[And this, of course, sends my memory plunging down the rapids of my stream of consciousness to my days at forestry school, where a good friend from New Jersey, who was a huge Bruce Springsteen fan (it was the ‘80s, after all), referred to this forest pest as the Bruce Spudworm. The spoonerism has stuck with me ever since. I therefore dedicate this post to Cynthia.]
Evening grosbeaks (Coccothraustes vespertinus), often called grospigs around here because of their propensity for emptying birdfeeders at lightning speed, are striking birds. They are big and chunky, the males stunning in yellow, black and white. We see them mostly in the winter, when flocks descend upon birdfeeders and inhale all the seed in a matter of minutes. Once in a blue moon a few might hang around in the summer, but winter seems to be their season.
Even so, one cannot count on seeing evening grosbeaks every winter, for they are rather nomadic, showing up in great numbers one year, and then disappearing, sometimes for years at a time. This sporadic pattern has been documented for well over a century, and there seems to be a tie-in with the spruce budworm.
The spruce budworm (a type of moth, actually) comes in a couple different flavors: the western worm (Choristoneura occidentalis) and the eastern worm (Choristoneura fumiferana). The western spruce budworm is, as you may have guessed, native to the western part of North America. It didn’t turn up in the United States (from Canada) until 1914, when it was first reported in Oregon. Since then, it has spread across much of the Pacific Northwest towards the Rockies, its larvae devouring the foliage, staminate flowers and developing cones of conifers throughout the region.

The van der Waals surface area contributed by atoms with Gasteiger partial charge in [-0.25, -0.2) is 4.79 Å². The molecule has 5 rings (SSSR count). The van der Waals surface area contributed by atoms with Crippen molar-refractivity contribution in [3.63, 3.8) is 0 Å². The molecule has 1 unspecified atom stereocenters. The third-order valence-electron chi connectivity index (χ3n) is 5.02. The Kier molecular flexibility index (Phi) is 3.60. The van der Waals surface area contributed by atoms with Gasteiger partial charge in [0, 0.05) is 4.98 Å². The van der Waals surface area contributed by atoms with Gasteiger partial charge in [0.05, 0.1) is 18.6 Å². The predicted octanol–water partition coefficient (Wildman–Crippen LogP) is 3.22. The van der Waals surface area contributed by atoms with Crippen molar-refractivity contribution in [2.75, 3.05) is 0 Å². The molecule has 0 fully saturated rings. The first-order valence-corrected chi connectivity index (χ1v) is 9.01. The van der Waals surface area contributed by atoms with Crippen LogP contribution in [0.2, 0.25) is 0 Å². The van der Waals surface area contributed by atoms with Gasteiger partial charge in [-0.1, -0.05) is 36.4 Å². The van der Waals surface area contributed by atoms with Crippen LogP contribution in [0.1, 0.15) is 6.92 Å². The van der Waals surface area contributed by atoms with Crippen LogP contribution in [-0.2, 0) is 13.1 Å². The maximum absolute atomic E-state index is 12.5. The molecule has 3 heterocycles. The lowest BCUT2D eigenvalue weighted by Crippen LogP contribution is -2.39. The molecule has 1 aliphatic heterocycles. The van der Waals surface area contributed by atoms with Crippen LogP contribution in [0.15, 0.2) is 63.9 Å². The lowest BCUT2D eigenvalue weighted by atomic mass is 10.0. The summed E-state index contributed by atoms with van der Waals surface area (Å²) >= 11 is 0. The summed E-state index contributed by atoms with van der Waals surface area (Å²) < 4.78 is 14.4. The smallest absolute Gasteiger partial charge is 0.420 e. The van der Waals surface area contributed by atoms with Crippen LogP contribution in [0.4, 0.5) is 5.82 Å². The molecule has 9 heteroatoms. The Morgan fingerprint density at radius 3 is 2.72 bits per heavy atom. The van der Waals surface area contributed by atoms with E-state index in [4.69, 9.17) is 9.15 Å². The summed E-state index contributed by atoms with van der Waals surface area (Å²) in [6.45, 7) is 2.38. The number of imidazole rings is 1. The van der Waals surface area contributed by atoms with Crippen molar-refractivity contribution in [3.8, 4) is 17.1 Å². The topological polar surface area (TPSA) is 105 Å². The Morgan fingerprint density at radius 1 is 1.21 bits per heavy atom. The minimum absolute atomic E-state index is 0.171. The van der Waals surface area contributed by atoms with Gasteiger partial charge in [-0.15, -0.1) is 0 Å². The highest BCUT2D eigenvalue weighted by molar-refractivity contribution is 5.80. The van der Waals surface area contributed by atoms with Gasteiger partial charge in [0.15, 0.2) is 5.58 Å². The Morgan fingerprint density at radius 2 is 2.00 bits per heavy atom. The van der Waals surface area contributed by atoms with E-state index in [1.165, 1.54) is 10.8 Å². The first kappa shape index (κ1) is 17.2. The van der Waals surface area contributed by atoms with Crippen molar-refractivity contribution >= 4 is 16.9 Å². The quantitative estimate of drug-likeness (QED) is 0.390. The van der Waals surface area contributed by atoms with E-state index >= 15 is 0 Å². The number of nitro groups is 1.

Here in the Adirondacks, we are blessed with the eastern spruce budworm. Also a native insect, the first major outbreak recorded in the U.S. was in Maine in 1807. The next major outbreak was in 1878, and since 1909 there have been several waves of devastation. In the east, balsam fir is the insect’s tree of choice, so you can imagine the impact this would have on the Adirondack forest. Spruces are also consumed (hence the name), and even hemlocks on occasion, but nothing is hit quite like the firs.
Like many forest insect pests, the spruce budworm’s havoc is wreaked in a cyclic pattern: it’s always out there, eating away at the trees, but the infestation only becomes problematic when the population suddenly swells and takes over the forest. With the spruce budworm, the cycle is about every 40 to 60 years.